“Do you feel like you did something wrong?” Tariq asked.

“That day, I don’t personally feel like I did. But I could try a little harder to build relationships,” he said. “We have a lot on our plates. So yeah, I could try harder to build a better relationship and to spend more time with kids when I don’t see them” because of scheduling issues.

Marchesi guided the group to ask more questions about the teacher’s approach to discipline.

The teacher noted that one approach—one he had used with a kid in that very same room Wednesday—was to have a mediated sit-down after kicking the student out of class. The student “told me his problems, why he did what he did and we worked on a solution,” the teacher said.

“Do you handle all classroom situations the same?” asked Alexus.

“No,” the teacher replied. “If a kid is throwing a chair at me, I’m going to handle that a little differently. If a kid is in a fight with another kid… Some kids are really sensitive. If you tell him to ‘get out’ in front of everybody, you have to really know the kids.

“We need more time as teachers to get to know the kids.”

With poise and maturity, Alexus (at right in photo) opened a set of questions that could have come from a professional social worker.

“Have you spoken to administrators about time to get to know kids better?” she asked.

“Yeah,” the teacher replied.

“Do you feel as though the talk was effective?” Alexus asked.

“Usually it’s recommended to call home and have the parents come in,” he said. But he said high schoolers are transitioning to taking responsibility for their own actions, not just heeding their parents.

“Do you think calling home is effective?” asked Amy. (Students broke their lawyerly objectivity to give their opinion: It’s a middle-school tactic that no longer works in high school.)

“It’s OK in the short run,” the teacher replied, but it doesn’t always help the teacher-student relationship.

As the 20-minute questioning period wound down, talk turned to solutions.

The teacher confessed he had not dealt with this type of disciplinary challenge before.

“Is this your first year teaching?” asked Angelique. The teacher said yes.

“So you don’t have any actual experience handling a child who has been disrespectful?” she asked.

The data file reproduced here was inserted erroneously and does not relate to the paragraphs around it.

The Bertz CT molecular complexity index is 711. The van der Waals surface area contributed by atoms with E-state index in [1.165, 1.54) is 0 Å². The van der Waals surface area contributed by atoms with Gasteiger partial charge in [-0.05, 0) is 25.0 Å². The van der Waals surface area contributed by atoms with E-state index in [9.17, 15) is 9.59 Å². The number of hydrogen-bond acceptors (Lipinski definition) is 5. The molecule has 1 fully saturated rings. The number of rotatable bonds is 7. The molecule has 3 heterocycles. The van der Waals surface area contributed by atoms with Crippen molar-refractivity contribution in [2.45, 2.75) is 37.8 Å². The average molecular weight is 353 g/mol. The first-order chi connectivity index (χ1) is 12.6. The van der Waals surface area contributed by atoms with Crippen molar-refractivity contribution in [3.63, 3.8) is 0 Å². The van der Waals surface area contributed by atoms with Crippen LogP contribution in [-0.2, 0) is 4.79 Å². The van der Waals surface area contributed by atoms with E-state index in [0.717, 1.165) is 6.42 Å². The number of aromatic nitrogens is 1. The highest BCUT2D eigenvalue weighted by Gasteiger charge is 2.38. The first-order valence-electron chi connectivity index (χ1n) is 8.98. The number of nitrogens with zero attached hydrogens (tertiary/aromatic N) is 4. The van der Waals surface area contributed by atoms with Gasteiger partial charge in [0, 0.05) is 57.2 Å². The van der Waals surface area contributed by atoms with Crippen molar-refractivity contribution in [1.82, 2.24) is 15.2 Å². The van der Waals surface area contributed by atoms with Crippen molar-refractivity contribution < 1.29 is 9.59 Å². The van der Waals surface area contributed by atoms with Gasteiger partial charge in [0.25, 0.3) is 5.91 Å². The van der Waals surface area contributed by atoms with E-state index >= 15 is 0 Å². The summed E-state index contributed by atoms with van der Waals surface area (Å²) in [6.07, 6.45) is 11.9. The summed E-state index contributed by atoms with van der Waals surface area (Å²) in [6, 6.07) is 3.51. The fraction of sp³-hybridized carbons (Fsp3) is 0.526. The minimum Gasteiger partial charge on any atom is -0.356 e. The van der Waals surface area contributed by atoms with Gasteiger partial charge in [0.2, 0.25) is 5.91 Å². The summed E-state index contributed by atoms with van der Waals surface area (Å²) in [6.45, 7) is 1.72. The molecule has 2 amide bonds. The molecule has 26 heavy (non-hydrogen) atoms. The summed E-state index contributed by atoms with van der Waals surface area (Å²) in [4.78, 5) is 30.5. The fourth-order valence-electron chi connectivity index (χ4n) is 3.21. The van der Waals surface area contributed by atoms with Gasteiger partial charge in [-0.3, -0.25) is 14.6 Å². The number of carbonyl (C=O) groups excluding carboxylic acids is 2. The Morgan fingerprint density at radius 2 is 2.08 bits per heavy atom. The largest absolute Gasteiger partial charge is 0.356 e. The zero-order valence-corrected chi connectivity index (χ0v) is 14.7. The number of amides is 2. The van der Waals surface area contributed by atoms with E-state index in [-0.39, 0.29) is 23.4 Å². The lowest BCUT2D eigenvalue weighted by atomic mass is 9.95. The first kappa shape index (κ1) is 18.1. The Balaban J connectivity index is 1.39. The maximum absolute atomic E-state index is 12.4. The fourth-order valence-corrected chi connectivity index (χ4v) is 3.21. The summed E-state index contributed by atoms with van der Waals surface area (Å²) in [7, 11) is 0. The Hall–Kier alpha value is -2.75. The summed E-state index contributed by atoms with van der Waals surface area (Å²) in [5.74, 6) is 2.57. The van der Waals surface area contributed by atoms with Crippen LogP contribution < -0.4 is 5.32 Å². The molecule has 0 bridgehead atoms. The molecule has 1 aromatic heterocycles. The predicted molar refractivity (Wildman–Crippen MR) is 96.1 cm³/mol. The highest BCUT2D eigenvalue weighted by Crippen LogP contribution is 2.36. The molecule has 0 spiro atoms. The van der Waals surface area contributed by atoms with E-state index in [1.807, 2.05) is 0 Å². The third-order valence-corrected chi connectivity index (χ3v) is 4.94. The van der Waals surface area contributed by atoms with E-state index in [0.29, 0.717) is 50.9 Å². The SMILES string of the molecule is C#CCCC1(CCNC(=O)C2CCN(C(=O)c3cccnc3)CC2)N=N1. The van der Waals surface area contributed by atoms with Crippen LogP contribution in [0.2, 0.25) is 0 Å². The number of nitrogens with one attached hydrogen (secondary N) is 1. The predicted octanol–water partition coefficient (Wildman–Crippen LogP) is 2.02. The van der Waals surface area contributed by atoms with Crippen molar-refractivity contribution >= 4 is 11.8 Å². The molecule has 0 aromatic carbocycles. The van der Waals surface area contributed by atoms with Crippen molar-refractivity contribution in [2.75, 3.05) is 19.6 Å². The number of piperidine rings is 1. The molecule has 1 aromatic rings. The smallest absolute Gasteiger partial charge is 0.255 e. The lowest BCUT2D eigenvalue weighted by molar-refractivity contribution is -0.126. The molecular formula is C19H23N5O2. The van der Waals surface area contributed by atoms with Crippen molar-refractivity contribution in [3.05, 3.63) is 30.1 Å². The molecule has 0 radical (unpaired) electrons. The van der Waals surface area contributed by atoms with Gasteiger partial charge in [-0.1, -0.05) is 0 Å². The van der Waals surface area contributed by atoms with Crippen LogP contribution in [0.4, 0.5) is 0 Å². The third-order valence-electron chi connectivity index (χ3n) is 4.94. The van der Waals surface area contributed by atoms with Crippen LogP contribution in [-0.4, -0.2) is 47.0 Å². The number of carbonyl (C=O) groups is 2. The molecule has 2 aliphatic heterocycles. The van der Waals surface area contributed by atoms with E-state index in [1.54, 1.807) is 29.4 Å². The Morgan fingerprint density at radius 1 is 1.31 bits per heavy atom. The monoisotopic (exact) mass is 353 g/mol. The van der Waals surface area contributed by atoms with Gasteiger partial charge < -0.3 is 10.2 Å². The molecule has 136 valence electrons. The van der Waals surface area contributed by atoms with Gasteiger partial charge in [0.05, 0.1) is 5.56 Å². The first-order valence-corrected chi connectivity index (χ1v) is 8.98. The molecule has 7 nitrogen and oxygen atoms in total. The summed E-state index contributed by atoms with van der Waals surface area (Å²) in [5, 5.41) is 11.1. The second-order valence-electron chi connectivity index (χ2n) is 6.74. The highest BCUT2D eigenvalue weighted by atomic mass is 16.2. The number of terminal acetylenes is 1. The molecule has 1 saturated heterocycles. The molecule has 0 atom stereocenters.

“This isn’t my first teaching experience,” the teacher replied. But in student teaching, teachers see students for shorter periods of time. “This is the first one where I’ve had this long with a student to develop an action plan.”

The teacher proposed letting Jayla propose her own solution to improve her behavior. That worked well, he said, in a recent case in which he had evicted Tariq from the room. Tariq asked for “more challenge and responsibility inside the room,” he said. “It made Tariq feel reflective and he took responsibility of his actions.”

At the end of the questioning, the teacher pronounced it a productive day in court.

“This was a great conversation,” he said. “Instead of going to the administration” with discipline problems, he suggested, teachers and students “should come here.”

The Sentence

After the teacher left, Marchesi took a moment to review the transcript with the class. With just a couple of exceptions, she noted, the day’s questions were “open,” didn’t “assume the answer,” and allowed the witness to give his side.

Students have grown tremendously over the year in their ability to ask open-ended questions, she said.

Marchesi said she thought the witness spoke so openly Wednesday because the students treated him with respect.

After hearing both sides, students set about drafting a resolution to the case. Alexus suggested the group “ask the two of them to sort it out,” as the teacher had suggested.

After some discussion, the group agreed. In an official “Honor Council Civil Rights Success Contract,” they sentenced Jayla to sit down with her teacher and “come to a conclusion with a reasonable consequence for the incident.”

“If [Jayla] refuses to have an adult conversation with her teacher, then she’ll have to accept the traditional punishment that administrators would have chosen,” the council decreed.

“We believe that this is a fair consequence because it gives both parties closure and an opportunity to be heard,” the council wrote. “It also serves to build a relationship between the teacher and student, which we understand is hard to build but is possible and valuable.”


Previous Independent stories on High School in the Community:

Teachers Clash With Union Prez Over Turnaround
91-39 Blowout Comes With A Lesson For Victors
New Haven Rallies For Solanlly & Chastity
Social Promotion Vow Put To The Test
HSC Heads To Capitol For New Diplomas
She Awoke To A New Life—& A New Mission
High School Of The Future Debuts, Briefly
Gay-Rights Teach-In Goes Off-Script
Nikita Makes It Home
15 Seniors Head To College Early
No More “B And A Smile”
Students Protest: “Give Us Homework!”
Meadow Street Clamps Down On Turnaround
School Votes For Hats; District Brass Balks
Students Invoke Free Speech In Great Hat Debate
Guv: End Social Promotion
History Class Hits The Streets
• “Misfit Josh” & Alex Get A 2nd Chance
Guess Who’s Assigning The Homework Now